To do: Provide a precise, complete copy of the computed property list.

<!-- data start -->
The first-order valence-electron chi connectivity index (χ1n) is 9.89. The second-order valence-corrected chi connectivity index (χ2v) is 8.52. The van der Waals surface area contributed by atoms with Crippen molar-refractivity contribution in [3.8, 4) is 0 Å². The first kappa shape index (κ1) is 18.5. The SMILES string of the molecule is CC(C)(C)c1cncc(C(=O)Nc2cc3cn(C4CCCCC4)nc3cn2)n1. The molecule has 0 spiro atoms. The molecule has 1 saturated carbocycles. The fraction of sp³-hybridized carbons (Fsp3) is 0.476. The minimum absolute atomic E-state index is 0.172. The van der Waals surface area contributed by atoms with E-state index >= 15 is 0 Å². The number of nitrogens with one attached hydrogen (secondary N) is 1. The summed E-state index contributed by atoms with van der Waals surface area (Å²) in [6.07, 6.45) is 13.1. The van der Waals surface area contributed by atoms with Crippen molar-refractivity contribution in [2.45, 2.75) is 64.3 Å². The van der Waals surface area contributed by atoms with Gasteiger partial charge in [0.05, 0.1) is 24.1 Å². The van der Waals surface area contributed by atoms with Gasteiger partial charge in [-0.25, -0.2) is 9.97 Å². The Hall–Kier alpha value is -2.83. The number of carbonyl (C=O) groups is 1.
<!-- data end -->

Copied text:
The first-order valence-electron chi connectivity index (χ1n) is 9.89. The second-order valence-corrected chi connectivity index (χ2v) is 8.52. The van der Waals surface area contributed by atoms with Crippen molar-refractivity contribution in [3.8, 4) is 0 Å². The first kappa shape index (κ1) is 18.5. The SMILES string of the molecule is CC(C)(C)c1cncc(C(=O)Nc2cc3cn(C4CCCCC4)nc3cn2)n1. The molecule has 0 spiro atoms. The molecule has 1 saturated carbocycles. The fraction of sp³-hybridized carbons (Fsp3) is 0.476. The minimum absolute atomic E-state index is 0.172. The van der Waals surface area contributed by atoms with E-state index >= 15 is 0 Å². The number of nitrogens with one attached hydrogen (secondary N) is 1. The summed E-state index contributed by atoms with van der Waals surface area (Å²) in [6.07, 6.45) is 13.1. The van der Waals surface area contributed by atoms with Crippen molar-refractivity contribution in [2.45, 2.75) is 64.3 Å². The van der Waals surface area contributed by atoms with Gasteiger partial charge in [0.05, 0.1) is 24.1 Å². The van der Waals surface area contributed by atoms with Gasteiger partial charge in [-0.25, -0.2) is 9.97 Å². The Hall–Kier alpha value is -2.83. The number of carbonyl (C=O) groups is 1.